The exploitation of environmental and health fears is a common tactic in CCP propaganda that seems to resonate with public audiences. In June last year, social media accounts linked to the Chinese state sought to harm the reputation of Australian and North American companies over their rare-earth mining and refinery operations by spreading claims that they posed significant risks to the environment and people’s health.

The CCP also tends to reference the Fukushima disaster and related issues when the bilateral relationship with Japan deteriorates. In April 2021, Zhao Lijian, China’s foreign affairs spokesperson at the time, posted a variation of Hokusai’s painting The Great Wave off Kanagawa that depicted it as a nuclear disaster, prompting Japan to launch a forceful protest to delete it. Japan may have irked the CCP when its diplomatic ‘Blue Book’ called out China’s maritime military activities.

A few months earlier, Zhao posted an image depicting an Australian special forces soldier killing an Afghan child, which caused a similar media sensation in Australia. The Afghan tweet was pinned to Zhao’s Twitter timeline before he replaced it with the Fukushima tweet, indicating that he believed both set international news agendas. Despite Zhao’s reassignment from the foreign ministry’s information department, Fukushima still appears to be a useful trope in CCP propaganda.

In its more recent campaigns, the CCP is likely attempting to deter and disrupt Japan’s increasing engagement with its neighbours and the West. Reports that NATO is discussing establishing an office in Japan are a concern to Beijing strategists, who are also dismayed that Japan is working with the US to strengthen export controls on semiconductor manufacturing equipment to stymie China’s military development. Likewise, renewed engagement between South Korea and Japan was the first bilateral step in over a decade towards overcoming unresolved historical disputes.

By drawing undue attention to Japan’s planned wastewater disposal, the CCP is fuelling tension between Tokyo and numerous governments and civil-society groups in the Indo-Pacific. China and South Korea, along with Pacific Islands Forum Secretary-General Henry Puna, have previously raised concerns about the wastewater release and suggested Japan consider alternative options.

The power plant operator, Tokyo Electric Power Company (TEPCO), says radiation levels in the water will be too low to harm marine life or people, a conclusion international nuclear experts support. Japan is also working with the International Atomic Energy Agency to meet international safety standards and review the safety of the release. Japan hosted South Korean nuclear experts who toured nuclear facilities at Fukushima.

That’s not to say that there are no risks with nuclear wastewater disposal. But Japan has been transparent with its plans and has opened itself up to international scrutiny and testing. TEPCO is also filtering almost all radionuclides from the wastewater to below international regulatory standards. An exception is tritium, an isotope of hydrogen that is difficult to remove from water but occurs naturally in trace amounts.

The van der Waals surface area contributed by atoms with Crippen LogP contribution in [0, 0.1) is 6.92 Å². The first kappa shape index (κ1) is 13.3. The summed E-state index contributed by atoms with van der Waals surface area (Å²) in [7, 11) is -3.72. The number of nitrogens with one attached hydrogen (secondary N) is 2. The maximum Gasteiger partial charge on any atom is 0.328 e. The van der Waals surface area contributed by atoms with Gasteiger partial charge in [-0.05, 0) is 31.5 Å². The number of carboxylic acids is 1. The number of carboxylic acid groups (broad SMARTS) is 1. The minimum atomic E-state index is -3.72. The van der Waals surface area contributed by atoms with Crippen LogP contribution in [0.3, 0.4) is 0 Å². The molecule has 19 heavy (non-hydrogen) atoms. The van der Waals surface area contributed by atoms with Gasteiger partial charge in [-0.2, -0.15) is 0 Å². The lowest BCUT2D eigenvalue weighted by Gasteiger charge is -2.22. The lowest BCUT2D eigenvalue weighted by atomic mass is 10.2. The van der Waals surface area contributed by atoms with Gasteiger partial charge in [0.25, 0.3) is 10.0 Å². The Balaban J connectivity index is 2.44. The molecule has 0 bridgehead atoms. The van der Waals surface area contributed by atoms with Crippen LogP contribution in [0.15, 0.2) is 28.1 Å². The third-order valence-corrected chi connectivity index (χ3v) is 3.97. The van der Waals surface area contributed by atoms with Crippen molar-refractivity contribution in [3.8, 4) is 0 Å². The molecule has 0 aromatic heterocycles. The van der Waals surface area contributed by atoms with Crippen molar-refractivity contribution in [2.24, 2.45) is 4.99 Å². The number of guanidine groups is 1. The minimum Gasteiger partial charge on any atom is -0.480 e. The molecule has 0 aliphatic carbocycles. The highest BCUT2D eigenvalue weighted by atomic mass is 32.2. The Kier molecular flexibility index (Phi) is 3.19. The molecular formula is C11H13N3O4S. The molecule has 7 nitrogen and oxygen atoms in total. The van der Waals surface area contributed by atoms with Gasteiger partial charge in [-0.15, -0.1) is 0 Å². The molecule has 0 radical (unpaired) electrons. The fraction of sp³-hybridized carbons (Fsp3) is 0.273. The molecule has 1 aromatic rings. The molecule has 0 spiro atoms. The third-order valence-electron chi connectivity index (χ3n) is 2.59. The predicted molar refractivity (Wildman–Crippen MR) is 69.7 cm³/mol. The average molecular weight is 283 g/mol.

Other countries are already releasing nuclear wastewater into oceans or steam into the air—including from two nuclear power plants in China. For comparison, the annual amount of radioactive tritium in wastewater that Japan is planning to discharge from Fukushima is half what the Fuqing Nuclear Power Plant in China’s Fujian Province discharged in 2020, and around one-tenth of the 2018 discharge from Canada’s Darlington nuclear power plant.

The CCP continues to spread disinformation through its foreign propaganda system and to conduct covert influence operations on social media because there’s minimal pressure from governments in identifying who is behind these campaigns and a lack of action by some social media platforms to stop coordinated inauthentic behaviour. Public attribution is important to deter these activities, but it also helps civil-society organisations and businesses understand the broader geopolitical context of narratives coopted by nefarious actors.

As ASPI has previously written, the CCP’s increasingly sophisticated efforts to influence global audiences online often target state sovereignty and democratic discourse and support the party’s broader strategic and economic goals. Even covert campaigns that initially appear to have little online engagement are useful tests of which messages the CCP can refine for diplomatic engagements or international forums. Covert campaigns on social media help the CCP gauge public opinion, identify potentially useful proxies and develop strategies to promote its preferred narratives.

While fact-checking can counter some forms of disinformation, studies suggest that that alone won’t change people’s mistaken beliefs. Foreign affairs departments and security and defence agencies in the Indo-Pacific should use social media better to explain their policies to global audiences and challenge problematic narratives before they mislead people. This will require risk-averse government officials to not just counter disinformation head-on but also be more creative and refresh their digital media and public diplomacy strategies to use new tactics such as strategic humour or influencer diplomacy.